While I was annoyed with the Tahoe’s system for not having a lot of indication for when it was correcting, I was annoyed with the Camry’s system for... well existing. Compared to the Tahoe the Camry’s system was much weaker and more more inclined to give up or not do anything at all. Its response was inconsistent at best. Sometimes it would beep, sometimes it would steer, sometime it would do both. Once it was very determined to make me collide with a construction barrier, which was... fun. It stayed off after that.
The Camry also had radar guided cruise control, which was exciting! I’d never had a chance to play with one of those and I was super interested in playing with it.
It was bad.
It doesn’t really warn you when it is about to adjust your speed and tends to do so before you’d expect. The result is even in very light traffic you’ll come up behind someone going slower and the system would slam on the brakes before you got a chance to change lanes. After the car is cleared, it goes back up to speed like a cruise that is off target, which is to say quickly and with a lot of throttle. That can’t be good for economy.
Even on the lowest follow distance setting the cruise left an (ir)responsible amount of space between me and the car in front. Good for safety, but that large of a gap in traffic gave enough room people would constantly cut in front of me, causing the system to brake harder than was socially acceptable, which caused the gap to reopen, which caused more people to cut in front. I can envision a situation in which it would come to a complete stop from people cutting in front of it. If it wasn’t for....
Also the system gives up if your speed drops below a threshold. Not sure what it is, but it doesn’t warn you before it says “fuck it” and lets you hit the guy in front of you.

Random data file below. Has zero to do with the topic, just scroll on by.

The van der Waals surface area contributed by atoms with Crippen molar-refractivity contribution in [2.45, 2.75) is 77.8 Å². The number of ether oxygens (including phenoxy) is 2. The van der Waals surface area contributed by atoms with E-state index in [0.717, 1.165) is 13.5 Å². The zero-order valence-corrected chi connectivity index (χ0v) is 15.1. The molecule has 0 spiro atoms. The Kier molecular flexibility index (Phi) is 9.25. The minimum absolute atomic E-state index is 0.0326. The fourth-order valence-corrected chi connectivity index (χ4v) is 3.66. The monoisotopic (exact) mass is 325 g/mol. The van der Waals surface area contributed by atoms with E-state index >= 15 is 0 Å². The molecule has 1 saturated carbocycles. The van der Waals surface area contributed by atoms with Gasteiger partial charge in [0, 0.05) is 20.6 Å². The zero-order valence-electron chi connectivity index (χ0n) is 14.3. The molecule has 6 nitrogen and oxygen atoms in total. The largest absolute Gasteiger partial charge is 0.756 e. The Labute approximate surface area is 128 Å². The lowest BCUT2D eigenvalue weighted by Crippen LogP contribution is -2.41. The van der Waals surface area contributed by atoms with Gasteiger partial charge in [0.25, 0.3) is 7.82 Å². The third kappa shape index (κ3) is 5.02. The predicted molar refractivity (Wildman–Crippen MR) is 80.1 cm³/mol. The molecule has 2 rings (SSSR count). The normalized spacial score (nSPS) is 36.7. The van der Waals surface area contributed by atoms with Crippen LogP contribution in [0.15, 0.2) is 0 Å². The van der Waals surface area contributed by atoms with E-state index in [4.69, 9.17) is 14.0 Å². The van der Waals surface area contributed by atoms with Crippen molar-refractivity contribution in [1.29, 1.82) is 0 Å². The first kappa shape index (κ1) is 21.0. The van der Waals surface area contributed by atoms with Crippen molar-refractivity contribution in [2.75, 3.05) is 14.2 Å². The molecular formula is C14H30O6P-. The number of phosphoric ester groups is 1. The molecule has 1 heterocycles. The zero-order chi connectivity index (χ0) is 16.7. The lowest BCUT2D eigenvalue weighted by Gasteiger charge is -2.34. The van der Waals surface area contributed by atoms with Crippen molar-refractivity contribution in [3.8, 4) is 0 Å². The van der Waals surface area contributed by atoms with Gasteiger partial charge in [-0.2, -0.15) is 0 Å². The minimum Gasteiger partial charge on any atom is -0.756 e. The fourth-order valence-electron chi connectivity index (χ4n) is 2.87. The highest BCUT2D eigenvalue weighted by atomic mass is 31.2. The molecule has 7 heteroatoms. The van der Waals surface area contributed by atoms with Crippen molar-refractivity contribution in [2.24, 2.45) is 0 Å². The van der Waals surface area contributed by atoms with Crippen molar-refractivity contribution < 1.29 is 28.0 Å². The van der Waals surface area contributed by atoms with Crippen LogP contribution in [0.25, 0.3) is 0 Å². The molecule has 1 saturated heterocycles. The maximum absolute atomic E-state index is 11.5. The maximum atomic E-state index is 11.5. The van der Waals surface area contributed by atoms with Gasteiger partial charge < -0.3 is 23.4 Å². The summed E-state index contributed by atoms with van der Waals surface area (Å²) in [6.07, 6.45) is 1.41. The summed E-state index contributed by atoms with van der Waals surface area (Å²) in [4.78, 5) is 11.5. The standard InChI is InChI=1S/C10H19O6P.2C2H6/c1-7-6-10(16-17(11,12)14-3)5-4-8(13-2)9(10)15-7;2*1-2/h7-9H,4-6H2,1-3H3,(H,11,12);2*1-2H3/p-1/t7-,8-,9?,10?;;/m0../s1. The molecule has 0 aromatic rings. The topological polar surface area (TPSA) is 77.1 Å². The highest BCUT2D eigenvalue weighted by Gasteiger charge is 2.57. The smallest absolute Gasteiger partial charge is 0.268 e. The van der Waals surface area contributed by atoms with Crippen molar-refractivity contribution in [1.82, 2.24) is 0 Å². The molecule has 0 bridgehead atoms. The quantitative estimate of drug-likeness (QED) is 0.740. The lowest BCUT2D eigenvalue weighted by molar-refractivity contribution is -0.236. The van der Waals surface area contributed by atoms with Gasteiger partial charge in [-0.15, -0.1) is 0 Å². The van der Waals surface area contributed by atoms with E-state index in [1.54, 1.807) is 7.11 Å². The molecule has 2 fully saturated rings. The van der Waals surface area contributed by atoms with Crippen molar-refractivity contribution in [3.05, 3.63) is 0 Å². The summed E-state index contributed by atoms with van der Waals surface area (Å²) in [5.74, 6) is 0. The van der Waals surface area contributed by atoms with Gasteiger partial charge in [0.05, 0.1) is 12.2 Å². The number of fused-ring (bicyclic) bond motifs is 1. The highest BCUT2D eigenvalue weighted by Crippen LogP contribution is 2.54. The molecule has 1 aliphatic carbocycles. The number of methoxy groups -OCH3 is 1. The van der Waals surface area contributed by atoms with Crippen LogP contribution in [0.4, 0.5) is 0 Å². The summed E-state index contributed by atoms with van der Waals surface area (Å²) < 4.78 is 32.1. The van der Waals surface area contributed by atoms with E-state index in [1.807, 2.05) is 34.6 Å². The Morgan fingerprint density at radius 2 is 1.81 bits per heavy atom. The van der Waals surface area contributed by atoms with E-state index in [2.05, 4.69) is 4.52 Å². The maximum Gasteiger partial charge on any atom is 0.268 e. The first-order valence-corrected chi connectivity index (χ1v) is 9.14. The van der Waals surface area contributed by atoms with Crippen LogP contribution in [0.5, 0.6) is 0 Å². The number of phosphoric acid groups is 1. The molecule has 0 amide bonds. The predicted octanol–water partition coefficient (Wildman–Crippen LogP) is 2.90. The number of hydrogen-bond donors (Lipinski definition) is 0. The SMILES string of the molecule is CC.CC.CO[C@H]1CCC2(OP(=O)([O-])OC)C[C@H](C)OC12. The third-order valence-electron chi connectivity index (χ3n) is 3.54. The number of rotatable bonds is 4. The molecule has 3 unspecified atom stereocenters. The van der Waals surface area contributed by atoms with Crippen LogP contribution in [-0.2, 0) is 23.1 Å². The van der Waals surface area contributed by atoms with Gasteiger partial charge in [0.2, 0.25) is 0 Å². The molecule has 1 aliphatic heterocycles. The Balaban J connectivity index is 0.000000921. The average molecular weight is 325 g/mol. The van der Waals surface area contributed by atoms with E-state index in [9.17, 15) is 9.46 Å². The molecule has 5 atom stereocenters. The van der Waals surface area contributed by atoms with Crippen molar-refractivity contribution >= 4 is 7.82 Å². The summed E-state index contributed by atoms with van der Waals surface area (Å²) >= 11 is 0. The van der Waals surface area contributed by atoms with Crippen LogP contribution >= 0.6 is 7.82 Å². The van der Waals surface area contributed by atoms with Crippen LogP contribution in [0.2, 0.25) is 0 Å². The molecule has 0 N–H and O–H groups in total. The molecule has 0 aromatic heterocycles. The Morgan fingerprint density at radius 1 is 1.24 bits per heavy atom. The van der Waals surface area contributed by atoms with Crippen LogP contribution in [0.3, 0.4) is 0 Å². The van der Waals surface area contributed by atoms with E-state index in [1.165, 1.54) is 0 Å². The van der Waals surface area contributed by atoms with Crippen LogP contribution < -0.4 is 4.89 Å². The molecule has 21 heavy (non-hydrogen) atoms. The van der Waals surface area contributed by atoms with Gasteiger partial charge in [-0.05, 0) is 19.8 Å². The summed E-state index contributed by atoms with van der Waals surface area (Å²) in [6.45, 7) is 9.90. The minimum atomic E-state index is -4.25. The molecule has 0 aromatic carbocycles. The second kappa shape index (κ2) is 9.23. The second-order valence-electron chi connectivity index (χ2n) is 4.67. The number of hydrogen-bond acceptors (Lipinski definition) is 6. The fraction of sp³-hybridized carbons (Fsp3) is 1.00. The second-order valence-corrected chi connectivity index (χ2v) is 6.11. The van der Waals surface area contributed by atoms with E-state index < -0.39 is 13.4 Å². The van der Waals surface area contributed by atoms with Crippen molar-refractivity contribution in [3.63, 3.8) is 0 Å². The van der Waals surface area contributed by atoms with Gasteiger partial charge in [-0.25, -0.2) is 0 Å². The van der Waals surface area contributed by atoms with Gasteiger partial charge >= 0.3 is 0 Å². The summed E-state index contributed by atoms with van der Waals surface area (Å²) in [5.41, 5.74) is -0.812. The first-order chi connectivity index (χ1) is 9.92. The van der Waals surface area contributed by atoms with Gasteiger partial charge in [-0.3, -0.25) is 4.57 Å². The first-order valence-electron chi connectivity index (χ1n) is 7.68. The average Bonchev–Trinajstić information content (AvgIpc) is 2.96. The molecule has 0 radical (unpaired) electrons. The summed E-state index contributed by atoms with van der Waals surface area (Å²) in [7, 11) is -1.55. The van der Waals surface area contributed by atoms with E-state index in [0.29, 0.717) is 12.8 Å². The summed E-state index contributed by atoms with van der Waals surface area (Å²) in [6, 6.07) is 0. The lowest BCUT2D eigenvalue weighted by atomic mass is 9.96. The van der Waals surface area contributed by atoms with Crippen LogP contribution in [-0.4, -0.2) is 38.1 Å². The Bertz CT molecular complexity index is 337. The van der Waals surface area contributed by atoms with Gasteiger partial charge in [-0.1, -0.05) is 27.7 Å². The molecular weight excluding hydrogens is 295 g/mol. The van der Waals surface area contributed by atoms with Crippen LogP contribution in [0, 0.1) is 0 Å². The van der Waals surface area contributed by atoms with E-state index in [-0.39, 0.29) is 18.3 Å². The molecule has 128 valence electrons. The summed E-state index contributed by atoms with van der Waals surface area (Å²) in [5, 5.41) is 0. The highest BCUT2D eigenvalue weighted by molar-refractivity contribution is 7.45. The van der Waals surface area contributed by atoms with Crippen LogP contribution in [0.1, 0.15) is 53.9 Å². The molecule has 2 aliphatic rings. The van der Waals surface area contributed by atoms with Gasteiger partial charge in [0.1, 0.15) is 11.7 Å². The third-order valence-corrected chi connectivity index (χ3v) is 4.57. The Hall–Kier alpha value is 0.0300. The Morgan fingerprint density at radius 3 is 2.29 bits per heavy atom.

Let me explain. I was on a rural highway with stoplights. Curious what it would do in stop and go traffic, I set my follow distance to maximum and locked on to the car in front of me. As we approached the stop light the Camry automatically slowed, slowed, slowed.... not smoothly mind you, but it was doing it. Then, as we were nearly stopped, it just... stopped braking. Apparently I’d reached the arbitrary threshold at which the system stopped working. There was no warning. Now I was on a collision course with the car in front, rather than gently following it. Of course we were maybe going 20 MPH so it wasn’t a big deal, but fuck me that seems like a design flaw.
After that I turned the radar cruise off.
Or, rather I tried to turn it off.
As it turns out your options are no cruise or radar cruise. “Normal” cruise is apparently not an option.
Fuck you too, Toyota.
If the lane keep gives up if it has to try too hard, or tries very hard to make you crash, why is it there? If the radar cruise gets near to stopping you, but then couldn’t be bothered to finish, why does it brake at all?
Gimmicks and toys.
Engines, transmissions, and fly-by-wire throttles designed for economy rather than obedience.
Manufacturer installed spyware.
Laggy, unintuitive touchscreens.
Why would anyone buy a new car?